By: Angie Horjus, NBC-HWC
There are several ways to practice self-care. Areas include, but are not limited to, physical, emotional, intellectual, social and spiritual self-care. This is a “do it yourself project” because you’re the only one who can make self-care happen—nobody is going to do it for you. Remember that you’ll be far better at it than anyone else could be. It’s so important to put yourself at the top of the list of the people you love to take care of.
I believe there are two types of self-care: regular self-care and better self-care.
Regular self-care satisfies our basic needs. It’s the routine of what we do every day; getting dressed, eating breakfast, brushing our teeth, making sure gas in the tank—it’s what we do for ongoing maintenance.
Better self-care is practicing the power of quality choices. We all need to eat breakfast, lunch and dinner. However, practicing choice makes this process better. An example of better self-care is enjoying the crunch of a crisp apple in place of the potato chips that usually go with your lunch sandwich—all the while focusing on the fresh taste of a fruit with delicious life-giving vitamins and minerals with 4.4 grams of important dietary fiber.
Choose to adopt a “health-focused mindset” on the nutritional value of the foods you prepare. For example, concentrating on the calorie density of a sweet treat (such as a homemade chocolate chip cookie), rather than on it’s great taste, could reduce the brain’s response to a food reward and lead to eating fewer treats in one sitting.*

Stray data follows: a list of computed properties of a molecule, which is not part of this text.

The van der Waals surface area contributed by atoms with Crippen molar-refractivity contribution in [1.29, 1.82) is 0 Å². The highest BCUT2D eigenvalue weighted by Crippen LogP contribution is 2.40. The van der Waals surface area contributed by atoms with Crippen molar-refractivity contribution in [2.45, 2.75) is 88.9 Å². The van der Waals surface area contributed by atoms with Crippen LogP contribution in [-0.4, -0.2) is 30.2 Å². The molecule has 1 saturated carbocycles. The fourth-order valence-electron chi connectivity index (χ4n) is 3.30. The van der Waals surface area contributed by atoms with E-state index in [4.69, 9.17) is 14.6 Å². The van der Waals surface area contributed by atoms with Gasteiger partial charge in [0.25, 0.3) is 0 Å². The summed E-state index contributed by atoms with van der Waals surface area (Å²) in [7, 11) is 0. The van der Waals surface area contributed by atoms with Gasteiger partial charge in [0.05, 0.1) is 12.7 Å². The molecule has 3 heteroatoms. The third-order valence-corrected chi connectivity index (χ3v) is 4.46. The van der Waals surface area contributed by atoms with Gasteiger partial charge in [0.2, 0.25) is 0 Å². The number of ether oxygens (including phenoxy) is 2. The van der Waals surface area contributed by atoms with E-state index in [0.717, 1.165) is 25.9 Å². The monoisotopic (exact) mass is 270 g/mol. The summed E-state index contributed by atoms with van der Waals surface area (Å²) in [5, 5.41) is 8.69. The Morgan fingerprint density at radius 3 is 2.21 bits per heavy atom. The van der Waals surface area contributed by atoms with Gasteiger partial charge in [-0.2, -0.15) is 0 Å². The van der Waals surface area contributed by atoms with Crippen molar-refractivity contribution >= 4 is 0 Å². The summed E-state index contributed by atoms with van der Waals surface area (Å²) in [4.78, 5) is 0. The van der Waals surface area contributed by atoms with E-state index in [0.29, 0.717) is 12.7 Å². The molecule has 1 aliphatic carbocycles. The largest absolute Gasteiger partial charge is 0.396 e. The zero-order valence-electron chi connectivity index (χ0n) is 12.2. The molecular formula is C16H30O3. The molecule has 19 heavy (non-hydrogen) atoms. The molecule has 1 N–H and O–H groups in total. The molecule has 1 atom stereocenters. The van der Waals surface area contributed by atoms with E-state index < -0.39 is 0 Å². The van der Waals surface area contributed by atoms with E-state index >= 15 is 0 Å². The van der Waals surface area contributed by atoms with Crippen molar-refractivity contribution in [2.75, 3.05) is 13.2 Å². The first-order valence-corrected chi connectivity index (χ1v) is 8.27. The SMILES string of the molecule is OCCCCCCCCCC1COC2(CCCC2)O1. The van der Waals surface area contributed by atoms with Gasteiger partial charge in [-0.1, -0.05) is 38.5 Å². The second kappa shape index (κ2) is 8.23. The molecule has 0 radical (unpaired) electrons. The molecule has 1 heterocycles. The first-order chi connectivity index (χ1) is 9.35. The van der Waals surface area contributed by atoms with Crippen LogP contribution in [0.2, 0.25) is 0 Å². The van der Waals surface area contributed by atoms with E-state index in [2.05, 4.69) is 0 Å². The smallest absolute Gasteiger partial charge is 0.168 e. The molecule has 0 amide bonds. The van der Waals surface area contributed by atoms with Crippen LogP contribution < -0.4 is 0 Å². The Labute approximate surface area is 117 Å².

The difference between regular self-care and better self-care is that the latter includes health-preserving non-negotiables. We don’t have to be perfect, but we do need a clear vision of what being better could look like for ourselves.
Along with covering basic needs and making quality choices along the way, we need to take self-care to the next level for consistency and sustainability over a lifetime. Usually, this entails standing firmly with your beliefs about what you desire.
Here are some of my favorite tips I use as a health coach with my clients about what extreme self-care might look like:
- Stand up for your personal self-care time according to your personal standards. For example, figuring out a kind way to say, “No, thank you” sometimes (or often) to happy hour after work in order to make it to your exercise class.
- Practice healthy boundaries. This may include inviting people out of your food life or exercise world, if they are unable or unwilling to be supportive of your healthy self-care efforts. Here are some my favorite steps to setting healthy boundaries.
- Learn how to teach others that you are being the change you want for yourself. Surround yourself with those who build you up and lift you higher than you could on your own. Spend time engaging in activities that recharge your batteries.
- Make a list of ways to practice self-care daily, weekly, monthly and even yearly. Book trips ahead of time for vacations or learning.
- Make a weekly self-care plan AND put it in a place where you can see it daily. Ask yourself how ready you are to share your plan with anyone if you’d like accountability or support.
- Never veer from the plan. Breaking an appointment with yourself is non-negotiable. Make a healthy grocery list and stick to it. Do what you say you are going to do. Keep your promises to yourself. Finish what you start. Be unshakably dedicated to your plan.